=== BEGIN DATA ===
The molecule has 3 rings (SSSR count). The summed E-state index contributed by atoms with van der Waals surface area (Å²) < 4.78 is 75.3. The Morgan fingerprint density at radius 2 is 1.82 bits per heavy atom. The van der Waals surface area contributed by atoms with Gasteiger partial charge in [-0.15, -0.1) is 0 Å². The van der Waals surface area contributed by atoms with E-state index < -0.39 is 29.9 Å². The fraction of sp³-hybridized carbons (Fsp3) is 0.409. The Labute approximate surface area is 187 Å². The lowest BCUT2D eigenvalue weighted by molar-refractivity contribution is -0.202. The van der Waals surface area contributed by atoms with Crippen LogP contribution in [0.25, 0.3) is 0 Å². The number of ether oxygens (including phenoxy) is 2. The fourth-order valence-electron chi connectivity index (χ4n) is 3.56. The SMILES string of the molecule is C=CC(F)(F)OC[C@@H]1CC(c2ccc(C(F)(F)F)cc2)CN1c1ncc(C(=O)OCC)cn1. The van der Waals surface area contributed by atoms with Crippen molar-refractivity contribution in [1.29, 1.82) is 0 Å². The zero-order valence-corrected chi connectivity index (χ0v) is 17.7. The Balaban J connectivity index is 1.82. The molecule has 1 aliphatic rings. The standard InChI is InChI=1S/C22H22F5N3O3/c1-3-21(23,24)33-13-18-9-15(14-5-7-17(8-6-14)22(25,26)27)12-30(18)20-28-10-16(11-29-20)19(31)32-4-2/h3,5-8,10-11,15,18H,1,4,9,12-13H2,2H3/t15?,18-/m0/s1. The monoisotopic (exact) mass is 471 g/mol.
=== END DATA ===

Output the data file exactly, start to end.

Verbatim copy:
The molecule has 3 rings (SSSR count). The summed E-state index contributed by atoms with van der Waals surface area (Å²) < 4.78 is 75.3. The Morgan fingerprint density at radius 2 is 1.82 bits per heavy atom. The van der Waals surface area contributed by atoms with Gasteiger partial charge in [-0.15, -0.1) is 0 Å². The van der Waals surface area contributed by atoms with E-state index < -0.39 is 29.9 Å². The fraction of sp³-hybridized carbons (Fsp3) is 0.409. The Labute approximate surface area is 187 Å². The lowest BCUT2D eigenvalue weighted by molar-refractivity contribution is -0.202. The van der Waals surface area contributed by atoms with Crippen LogP contribution in [0.25, 0.3) is 0 Å². The number of ether oxygens (including phenoxy) is 2. The fourth-order valence-electron chi connectivity index (χ4n) is 3.56. The SMILES string of the molecule is C=CC(F)(F)OC[C@@H]1CC(c2ccc(C(F)(F)F)cc2)CN1c1ncc(C(=O)OCC)cn1. The van der Waals surface area contributed by atoms with Crippen molar-refractivity contribution in [1.29, 1.82) is 0 Å². The zero-order valence-corrected chi connectivity index (χ0v) is 17.7. The Balaban J connectivity index is 1.82. The molecule has 1 aliphatic rings. The standard InChI is InChI=1S/C22H22F5N3O3/c1-3-21(23,24)33-13-18-9-15(14-5-7-17(8-6-14)22(25,26)27)12-30(18)20-28-10-16(11-29-20)19(31)32-4-2/h3,5-8,10-11,15,18H,1,4,9,12-13H2,2H3/t15?,18-/m0/s1. The monoisotopic (exact) mass is 471 g/mol.